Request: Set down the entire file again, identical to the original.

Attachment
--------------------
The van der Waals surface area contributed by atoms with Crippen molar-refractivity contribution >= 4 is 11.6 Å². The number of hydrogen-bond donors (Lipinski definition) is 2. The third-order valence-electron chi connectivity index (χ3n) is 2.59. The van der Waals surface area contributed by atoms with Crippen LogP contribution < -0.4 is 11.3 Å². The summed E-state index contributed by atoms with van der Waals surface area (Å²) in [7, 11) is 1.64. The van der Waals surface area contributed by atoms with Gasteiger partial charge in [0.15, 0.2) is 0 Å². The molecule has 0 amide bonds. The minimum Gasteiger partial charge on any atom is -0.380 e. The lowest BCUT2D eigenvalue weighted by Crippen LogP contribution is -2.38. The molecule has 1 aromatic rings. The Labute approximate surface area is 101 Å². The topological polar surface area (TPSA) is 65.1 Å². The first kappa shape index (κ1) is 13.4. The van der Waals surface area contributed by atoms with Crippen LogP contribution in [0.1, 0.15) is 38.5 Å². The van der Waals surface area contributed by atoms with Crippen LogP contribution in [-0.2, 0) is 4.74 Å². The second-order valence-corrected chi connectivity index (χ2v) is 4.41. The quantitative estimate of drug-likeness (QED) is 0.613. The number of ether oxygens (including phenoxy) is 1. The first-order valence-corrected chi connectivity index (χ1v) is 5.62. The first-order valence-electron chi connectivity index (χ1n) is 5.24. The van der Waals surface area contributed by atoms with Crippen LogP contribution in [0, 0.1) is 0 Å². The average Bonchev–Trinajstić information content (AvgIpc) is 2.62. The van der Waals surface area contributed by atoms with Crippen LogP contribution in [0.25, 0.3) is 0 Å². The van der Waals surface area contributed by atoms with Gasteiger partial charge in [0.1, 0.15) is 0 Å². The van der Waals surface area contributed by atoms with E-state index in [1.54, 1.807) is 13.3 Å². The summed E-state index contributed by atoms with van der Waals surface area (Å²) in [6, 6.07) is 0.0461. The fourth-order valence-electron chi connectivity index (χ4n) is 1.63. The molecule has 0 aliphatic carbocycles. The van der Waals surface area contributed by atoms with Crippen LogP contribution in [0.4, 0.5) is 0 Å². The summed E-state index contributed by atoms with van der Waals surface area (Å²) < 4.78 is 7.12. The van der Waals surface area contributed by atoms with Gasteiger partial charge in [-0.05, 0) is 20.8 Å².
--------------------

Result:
The van der Waals surface area contributed by atoms with Crippen molar-refractivity contribution >= 4 is 11.6 Å². The number of hydrogen-bond donors (Lipinski definition) is 2. The third-order valence-electron chi connectivity index (χ3n) is 2.59. The van der Waals surface area contributed by atoms with Crippen LogP contribution < -0.4 is 11.3 Å². The summed E-state index contributed by atoms with van der Waals surface area (Å²) in [7, 11) is 1.64. The van der Waals surface area contributed by atoms with Gasteiger partial charge in [0.15, 0.2) is 0 Å². The molecule has 0 amide bonds. The minimum Gasteiger partial charge on any atom is -0.380 e. The lowest BCUT2D eigenvalue weighted by Crippen LogP contribution is -2.38. The molecule has 1 aromatic rings. The Labute approximate surface area is 101 Å². The topological polar surface area (TPSA) is 65.1 Å². The first kappa shape index (κ1) is 13.4. The van der Waals surface area contributed by atoms with Crippen LogP contribution in [0.1, 0.15) is 38.5 Å². The van der Waals surface area contributed by atoms with Crippen LogP contribution in [-0.2, 0) is 4.74 Å². The second-order valence-corrected chi connectivity index (χ2v) is 4.41. The quantitative estimate of drug-likeness (QED) is 0.613. The number of ether oxygens (including phenoxy) is 1. The first-order valence-corrected chi connectivity index (χ1v) is 5.62. The first-order valence-electron chi connectivity index (χ1n) is 5.24. The van der Waals surface area contributed by atoms with Crippen LogP contribution in [0, 0.1) is 0 Å². The average Bonchev–Trinajstić information content (AvgIpc) is 2.62. The van der Waals surface area contributed by atoms with Crippen LogP contribution in [0.25, 0.3) is 0 Å². The van der Waals surface area contributed by atoms with Gasteiger partial charge in [0.1, 0.15) is 0 Å². The van der Waals surface area contributed by atoms with E-state index in [1.54, 1.807) is 13.3 Å². The summed E-state index contributed by atoms with van der Waals surface area (Å²) in [6, 6.07) is 0.0461. The fourth-order valence-electron chi connectivity index (χ4n) is 1.63. The molecule has 0 aliphatic carbocycles. The van der Waals surface area contributed by atoms with Crippen LogP contribution in [0.4, 0.5) is 0 Å². The summed E-state index contributed by atoms with van der Waals surface area (Å²) < 4.78 is 7.12. The van der Waals surface area contributed by atoms with Gasteiger partial charge in [-0.05, 0) is 20.8 Å².